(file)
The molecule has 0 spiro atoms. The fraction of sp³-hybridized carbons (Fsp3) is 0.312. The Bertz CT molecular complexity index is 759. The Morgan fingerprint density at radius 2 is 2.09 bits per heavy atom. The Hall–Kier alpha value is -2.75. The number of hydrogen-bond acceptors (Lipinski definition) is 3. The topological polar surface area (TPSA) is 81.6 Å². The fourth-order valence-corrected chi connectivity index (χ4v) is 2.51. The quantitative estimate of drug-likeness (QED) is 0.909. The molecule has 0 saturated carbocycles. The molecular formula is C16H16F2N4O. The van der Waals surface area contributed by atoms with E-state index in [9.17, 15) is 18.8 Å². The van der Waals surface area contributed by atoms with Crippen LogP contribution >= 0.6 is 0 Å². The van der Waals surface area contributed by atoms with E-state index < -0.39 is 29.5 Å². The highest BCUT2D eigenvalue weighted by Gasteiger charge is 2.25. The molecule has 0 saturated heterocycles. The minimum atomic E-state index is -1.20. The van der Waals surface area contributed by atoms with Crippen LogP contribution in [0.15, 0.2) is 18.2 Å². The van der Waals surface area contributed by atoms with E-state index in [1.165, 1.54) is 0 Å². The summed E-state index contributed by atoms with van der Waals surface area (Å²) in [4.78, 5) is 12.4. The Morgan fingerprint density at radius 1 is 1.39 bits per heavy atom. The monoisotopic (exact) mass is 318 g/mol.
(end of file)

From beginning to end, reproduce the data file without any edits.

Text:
The molecule has 0 spiro atoms. The fraction of sp³-hybridized carbons (Fsp3) is 0.312. The Bertz CT molecular complexity index is 759. The Morgan fingerprint density at radius 2 is 2.09 bits per heavy atom. The Hall–Kier alpha value is -2.75. The number of hydrogen-bond acceptors (Lipinski definition) is 3. The topological polar surface area (TPSA) is 81.6 Å². The fourth-order valence-corrected chi connectivity index (χ4v) is 2.51. The quantitative estimate of drug-likeness (QED) is 0.909. The molecule has 0 saturated carbocycles. The molecular formula is C16H16F2N4O. The van der Waals surface area contributed by atoms with E-state index in [9.17, 15) is 18.8 Å². The van der Waals surface area contributed by atoms with Crippen LogP contribution >= 0.6 is 0 Å². The van der Waals surface area contributed by atoms with E-state index < -0.39 is 29.5 Å². The highest BCUT2D eigenvalue weighted by Gasteiger charge is 2.25. The molecule has 0 saturated heterocycles. The minimum atomic E-state index is -1.20. The van der Waals surface area contributed by atoms with Crippen LogP contribution in [0.15, 0.2) is 18.2 Å². The van der Waals surface area contributed by atoms with E-state index in [1.165, 1.54) is 0 Å². The summed E-state index contributed by atoms with van der Waals surface area (Å²) in [4.78, 5) is 12.4. The Morgan fingerprint density at radius 1 is 1.39 bits per heavy atom. The monoisotopic (exact) mass is 318 g/mol.